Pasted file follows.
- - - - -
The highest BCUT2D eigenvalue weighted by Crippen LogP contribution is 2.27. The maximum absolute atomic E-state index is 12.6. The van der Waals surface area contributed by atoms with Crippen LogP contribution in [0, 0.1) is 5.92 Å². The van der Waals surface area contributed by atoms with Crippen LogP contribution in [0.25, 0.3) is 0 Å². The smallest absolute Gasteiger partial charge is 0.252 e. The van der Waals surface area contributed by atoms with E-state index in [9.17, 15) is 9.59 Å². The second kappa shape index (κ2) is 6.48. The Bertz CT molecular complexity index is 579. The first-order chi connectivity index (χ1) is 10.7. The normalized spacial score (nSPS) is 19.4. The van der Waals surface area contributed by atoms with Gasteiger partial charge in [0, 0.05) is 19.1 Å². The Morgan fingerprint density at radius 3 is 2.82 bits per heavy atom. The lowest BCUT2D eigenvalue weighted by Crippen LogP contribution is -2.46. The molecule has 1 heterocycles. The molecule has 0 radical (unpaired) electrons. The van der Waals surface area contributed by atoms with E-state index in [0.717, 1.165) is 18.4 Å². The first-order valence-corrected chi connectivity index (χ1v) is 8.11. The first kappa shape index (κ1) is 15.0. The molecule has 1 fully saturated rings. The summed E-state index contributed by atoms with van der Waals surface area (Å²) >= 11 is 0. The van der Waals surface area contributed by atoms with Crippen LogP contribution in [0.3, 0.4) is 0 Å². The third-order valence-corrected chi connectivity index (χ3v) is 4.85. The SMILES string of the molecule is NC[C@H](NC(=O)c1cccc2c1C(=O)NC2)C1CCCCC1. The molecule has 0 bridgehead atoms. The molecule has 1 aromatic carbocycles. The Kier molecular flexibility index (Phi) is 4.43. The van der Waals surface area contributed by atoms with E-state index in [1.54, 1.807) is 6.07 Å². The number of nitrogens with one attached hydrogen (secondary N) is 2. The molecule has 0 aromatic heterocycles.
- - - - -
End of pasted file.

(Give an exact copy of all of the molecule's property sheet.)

The highest BCUT2D eigenvalue weighted by Crippen LogP contribution is 2.27. The maximum absolute atomic E-state index is 12.6. The van der Waals surface area contributed by atoms with Crippen LogP contribution in [0, 0.1) is 5.92 Å². The van der Waals surface area contributed by atoms with Crippen LogP contribution in [0.25, 0.3) is 0 Å². The smallest absolute Gasteiger partial charge is 0.252 e. The van der Waals surface area contributed by atoms with E-state index in [9.17, 15) is 9.59 Å². The second kappa shape index (κ2) is 6.48. The Bertz CT molecular complexity index is 579. The first-order chi connectivity index (χ1) is 10.7. The normalized spacial score (nSPS) is 19.4. The van der Waals surface area contributed by atoms with Gasteiger partial charge in [0, 0.05) is 19.1 Å². The Morgan fingerprint density at radius 3 is 2.82 bits per heavy atom. The lowest BCUT2D eigenvalue weighted by Crippen LogP contribution is -2.46. The molecule has 1 heterocycles. The molecule has 0 radical (unpaired) electrons. The van der Waals surface area contributed by atoms with E-state index in [0.717, 1.165) is 18.4 Å². The first-order valence-corrected chi connectivity index (χ1v) is 8.11. The first kappa shape index (κ1) is 15.0. The molecule has 1 fully saturated rings. The summed E-state index contributed by atoms with van der Waals surface area (Å²) >= 11 is 0. The van der Waals surface area contributed by atoms with Crippen LogP contribution in [0.3, 0.4) is 0 Å². The third-order valence-corrected chi connectivity index (χ3v) is 4.85. The SMILES string of the molecule is NC[C@H](NC(=O)c1cccc2c1C(=O)NC2)C1CCCCC1. The molecule has 0 bridgehead atoms. The molecule has 1 aromatic carbocycles. The Kier molecular flexibility index (Phi) is 4.43. The van der Waals surface area contributed by atoms with E-state index in [1.54, 1.807) is 6.07 Å². The number of nitrogens with one attached hydrogen (secondary N) is 2. The molecule has 0 aromatic heterocycles.